After hours of negotiations, with the mediation of European Council president Charles Michel, and French president Emanuel Macron, the leaders of Armenia and Azerbaijan , Nikol Pashinyan and Ilham Aliyev, have taken a historic step towards lasting peace. Both countries have recognised each other's territorial integrity and sovereignty, and committed to tangible steps to establish peace and stability in the region. President Macron tweeted early this morning "Tonight, Armenia and Azerbaijan confirmed their commitment to the Charter of the United Nations and the Alma Ata 1991 Declaration through which both recognize each other's territorial integrity and sovereignty." The four leaders held two long sessions of negotiations on the margins of the summit of the European Political Community which was launched at Prague Castle on Thursday afternoon (6 October). It is also understood that a number of other decisions were taken. It was agreed that the EU will deploy on the Armenian side of the Armenia-Azerbaijan border a civilian monitoring mission, for a period of two months starting from October.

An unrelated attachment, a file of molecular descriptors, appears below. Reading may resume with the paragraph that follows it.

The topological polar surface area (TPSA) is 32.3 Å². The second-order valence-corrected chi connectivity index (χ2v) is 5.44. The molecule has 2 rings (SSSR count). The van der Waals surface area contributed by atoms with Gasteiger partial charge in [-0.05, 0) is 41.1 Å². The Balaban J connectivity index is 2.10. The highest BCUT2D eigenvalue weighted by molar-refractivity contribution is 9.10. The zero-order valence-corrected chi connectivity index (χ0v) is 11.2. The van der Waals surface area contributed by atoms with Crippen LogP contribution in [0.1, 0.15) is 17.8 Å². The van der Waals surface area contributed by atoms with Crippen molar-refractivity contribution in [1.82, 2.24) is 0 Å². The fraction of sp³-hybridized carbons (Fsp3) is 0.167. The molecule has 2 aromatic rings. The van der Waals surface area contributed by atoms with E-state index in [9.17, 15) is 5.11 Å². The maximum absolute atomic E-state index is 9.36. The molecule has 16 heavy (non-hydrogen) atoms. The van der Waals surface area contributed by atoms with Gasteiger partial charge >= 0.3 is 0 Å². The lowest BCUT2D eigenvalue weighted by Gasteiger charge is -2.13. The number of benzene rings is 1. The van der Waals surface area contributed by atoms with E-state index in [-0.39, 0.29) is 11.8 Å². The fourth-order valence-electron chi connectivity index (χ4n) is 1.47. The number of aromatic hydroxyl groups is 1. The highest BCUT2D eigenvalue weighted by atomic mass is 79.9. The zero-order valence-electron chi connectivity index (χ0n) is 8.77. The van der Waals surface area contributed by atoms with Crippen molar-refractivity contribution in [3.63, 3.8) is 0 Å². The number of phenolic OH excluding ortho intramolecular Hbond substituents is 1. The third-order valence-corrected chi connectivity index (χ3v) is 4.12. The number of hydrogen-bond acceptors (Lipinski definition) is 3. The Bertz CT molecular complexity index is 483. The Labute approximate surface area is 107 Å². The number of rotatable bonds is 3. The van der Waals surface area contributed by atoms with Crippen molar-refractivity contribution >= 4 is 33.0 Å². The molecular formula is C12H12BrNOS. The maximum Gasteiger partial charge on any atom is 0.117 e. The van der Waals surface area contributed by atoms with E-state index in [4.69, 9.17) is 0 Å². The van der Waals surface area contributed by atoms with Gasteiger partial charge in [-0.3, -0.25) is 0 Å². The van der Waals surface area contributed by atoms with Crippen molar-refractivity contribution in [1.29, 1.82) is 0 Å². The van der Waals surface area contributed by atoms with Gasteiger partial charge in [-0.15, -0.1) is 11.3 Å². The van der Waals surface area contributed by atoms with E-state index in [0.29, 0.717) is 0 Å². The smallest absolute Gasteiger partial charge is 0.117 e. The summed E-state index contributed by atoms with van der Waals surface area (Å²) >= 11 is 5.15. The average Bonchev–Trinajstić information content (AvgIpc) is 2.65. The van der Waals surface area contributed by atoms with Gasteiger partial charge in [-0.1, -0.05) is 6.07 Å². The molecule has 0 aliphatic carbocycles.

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First Summit of the European Political Community opens in Prague

First Summit of the European Political Community opens in Prague